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S | Sulphur

As a component of amino acids, enzymes, and hormones, sulphur occurs naturally in foods.

Proteins are a source of sulfur amino acids, including cysteine ​​and methionine.

Methionine is an essential amino acid that can be converted into several sulphur-containing molecules with important functions, such as S-adenosylmethionine or creatine. It also gives rise to cysteine—another sulphur amino acid. Methionine has antioxidant effects and is important for proper functioning of the immune and nervous systems.

Cysteine ​​is a non-essential amino acid that is no less important than essential amino acids. It plays a role in the formation of protein structures, as well as in the synthesis of taurine and glutathione. These compounds are crucial to the regulation of oxidative stress and detoxification.

Sulphur is a natural component of the ingredients in ManaPowder and ManaDrink.

Mana is nutritionally complete food. Enjoy it as part of a balanced and healthy lifestyle.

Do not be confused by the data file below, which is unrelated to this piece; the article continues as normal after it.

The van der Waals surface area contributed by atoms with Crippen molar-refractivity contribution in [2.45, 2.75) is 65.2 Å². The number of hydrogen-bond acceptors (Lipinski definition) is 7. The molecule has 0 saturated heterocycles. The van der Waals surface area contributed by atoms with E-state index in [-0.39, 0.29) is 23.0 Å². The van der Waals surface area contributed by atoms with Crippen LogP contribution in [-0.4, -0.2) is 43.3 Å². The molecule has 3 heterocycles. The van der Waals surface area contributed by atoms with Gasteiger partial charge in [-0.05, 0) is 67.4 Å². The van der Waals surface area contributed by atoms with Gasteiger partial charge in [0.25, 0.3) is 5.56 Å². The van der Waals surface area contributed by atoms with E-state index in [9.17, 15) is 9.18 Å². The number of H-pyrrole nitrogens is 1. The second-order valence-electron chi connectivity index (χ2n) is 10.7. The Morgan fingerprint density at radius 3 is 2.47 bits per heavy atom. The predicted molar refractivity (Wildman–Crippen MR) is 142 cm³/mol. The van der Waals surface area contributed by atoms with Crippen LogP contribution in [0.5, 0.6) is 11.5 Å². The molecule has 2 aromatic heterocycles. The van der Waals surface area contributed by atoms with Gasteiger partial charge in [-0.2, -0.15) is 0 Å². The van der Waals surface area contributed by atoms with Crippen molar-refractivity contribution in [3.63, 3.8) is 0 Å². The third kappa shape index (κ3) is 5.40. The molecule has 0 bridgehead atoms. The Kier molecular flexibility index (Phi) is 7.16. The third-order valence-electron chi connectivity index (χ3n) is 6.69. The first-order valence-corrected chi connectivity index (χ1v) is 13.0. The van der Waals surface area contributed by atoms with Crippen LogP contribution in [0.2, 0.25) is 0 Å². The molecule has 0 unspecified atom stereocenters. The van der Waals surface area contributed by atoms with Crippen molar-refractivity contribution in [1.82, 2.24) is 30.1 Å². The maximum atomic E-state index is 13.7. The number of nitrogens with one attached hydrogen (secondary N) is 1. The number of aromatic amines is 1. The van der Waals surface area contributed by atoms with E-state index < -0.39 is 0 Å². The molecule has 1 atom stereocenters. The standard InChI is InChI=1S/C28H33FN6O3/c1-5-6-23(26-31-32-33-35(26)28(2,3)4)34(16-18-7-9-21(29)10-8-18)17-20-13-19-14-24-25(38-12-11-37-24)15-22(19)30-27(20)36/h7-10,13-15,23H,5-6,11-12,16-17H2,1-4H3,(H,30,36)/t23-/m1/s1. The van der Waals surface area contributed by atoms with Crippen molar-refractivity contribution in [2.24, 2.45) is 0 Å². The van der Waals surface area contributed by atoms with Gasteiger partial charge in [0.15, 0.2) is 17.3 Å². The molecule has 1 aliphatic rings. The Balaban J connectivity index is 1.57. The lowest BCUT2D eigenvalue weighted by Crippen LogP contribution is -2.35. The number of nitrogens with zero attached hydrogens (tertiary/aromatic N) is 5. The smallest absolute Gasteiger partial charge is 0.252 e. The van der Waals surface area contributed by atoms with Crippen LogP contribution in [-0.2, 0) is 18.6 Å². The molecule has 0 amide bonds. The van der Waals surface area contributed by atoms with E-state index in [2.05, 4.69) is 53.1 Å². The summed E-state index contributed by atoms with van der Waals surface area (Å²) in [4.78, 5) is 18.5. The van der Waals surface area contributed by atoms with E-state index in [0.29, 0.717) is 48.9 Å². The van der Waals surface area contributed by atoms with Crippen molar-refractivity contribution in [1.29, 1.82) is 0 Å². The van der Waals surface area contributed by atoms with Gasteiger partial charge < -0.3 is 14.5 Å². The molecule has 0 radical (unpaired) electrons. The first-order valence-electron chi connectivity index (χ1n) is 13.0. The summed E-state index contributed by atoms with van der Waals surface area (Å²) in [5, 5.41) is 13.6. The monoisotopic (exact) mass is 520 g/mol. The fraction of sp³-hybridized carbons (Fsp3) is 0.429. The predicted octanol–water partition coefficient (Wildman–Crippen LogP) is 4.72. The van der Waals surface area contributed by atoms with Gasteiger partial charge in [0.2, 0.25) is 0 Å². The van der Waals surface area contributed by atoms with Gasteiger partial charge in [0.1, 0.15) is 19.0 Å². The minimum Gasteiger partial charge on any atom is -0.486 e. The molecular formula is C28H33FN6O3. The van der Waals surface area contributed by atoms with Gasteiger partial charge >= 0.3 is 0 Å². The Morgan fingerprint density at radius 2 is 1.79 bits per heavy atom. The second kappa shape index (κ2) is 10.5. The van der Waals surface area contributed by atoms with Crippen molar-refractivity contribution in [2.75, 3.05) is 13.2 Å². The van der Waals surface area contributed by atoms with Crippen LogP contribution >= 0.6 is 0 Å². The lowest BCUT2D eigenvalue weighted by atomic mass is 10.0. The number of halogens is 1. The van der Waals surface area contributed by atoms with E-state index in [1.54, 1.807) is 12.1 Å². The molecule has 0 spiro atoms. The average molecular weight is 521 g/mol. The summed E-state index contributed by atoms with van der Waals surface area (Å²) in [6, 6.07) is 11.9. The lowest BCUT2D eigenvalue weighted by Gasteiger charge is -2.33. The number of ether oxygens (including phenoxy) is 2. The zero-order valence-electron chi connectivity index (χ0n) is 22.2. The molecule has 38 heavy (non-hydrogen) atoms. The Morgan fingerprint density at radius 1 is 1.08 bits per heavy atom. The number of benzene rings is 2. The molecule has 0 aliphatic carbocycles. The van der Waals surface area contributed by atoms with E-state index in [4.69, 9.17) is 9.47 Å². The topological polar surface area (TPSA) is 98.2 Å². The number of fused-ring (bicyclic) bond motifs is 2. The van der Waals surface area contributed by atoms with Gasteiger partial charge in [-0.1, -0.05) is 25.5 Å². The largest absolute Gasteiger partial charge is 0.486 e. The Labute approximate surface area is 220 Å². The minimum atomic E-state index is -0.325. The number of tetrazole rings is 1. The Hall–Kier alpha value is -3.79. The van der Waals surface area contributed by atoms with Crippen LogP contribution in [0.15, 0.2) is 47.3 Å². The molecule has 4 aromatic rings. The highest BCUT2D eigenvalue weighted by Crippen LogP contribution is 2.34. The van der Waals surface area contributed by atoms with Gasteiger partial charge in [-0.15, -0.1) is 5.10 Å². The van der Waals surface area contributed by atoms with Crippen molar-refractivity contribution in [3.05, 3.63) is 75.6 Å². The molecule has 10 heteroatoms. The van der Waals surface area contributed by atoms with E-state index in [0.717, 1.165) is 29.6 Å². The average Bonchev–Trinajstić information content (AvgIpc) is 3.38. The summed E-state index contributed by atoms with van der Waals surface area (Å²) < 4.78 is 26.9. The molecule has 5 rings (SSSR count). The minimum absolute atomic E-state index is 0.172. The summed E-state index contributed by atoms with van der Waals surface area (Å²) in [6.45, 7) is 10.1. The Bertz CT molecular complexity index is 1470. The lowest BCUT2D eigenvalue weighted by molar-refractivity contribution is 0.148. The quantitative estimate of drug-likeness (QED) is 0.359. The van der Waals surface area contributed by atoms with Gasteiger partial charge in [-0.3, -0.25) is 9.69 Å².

Sources:

McPherson, Robert A.a; Hardy, Gilb Clinical and nutritional benefits of cysteine-enriched protein supplements, Current Opinion in Clinical Nutrition and Metabolic Care: November 2011,14: 562-568

Lim JM, Kim G, Levine RL. Methionine in Proteins: It's Not Just for Protein Initiation Anymore. Neurochemical Research: January 2019, 44: 247-257 Online: http://website60s.com/upload/files/neurochemical-research-vol-44-iss-1-21.pdf

Aledo, JC. Methionine in proteins: The Cinderella of the proteinogenic amino acids. Protein Science. 2019; 28: 1785– 1796.
Online: https://onlinelibrary.wiley.com/doi/full/10.1002/pro.3698

John T. Brosnan, Margaret E. Brosnan, The Sulfur-Containing Amino Acids: An Overview, The Journal of Nutrition, Volume 136, Issue 6, June 2006, Pages 1636S–1640S
Online: https://doi.org/10.1093/jn/136.6.1636S

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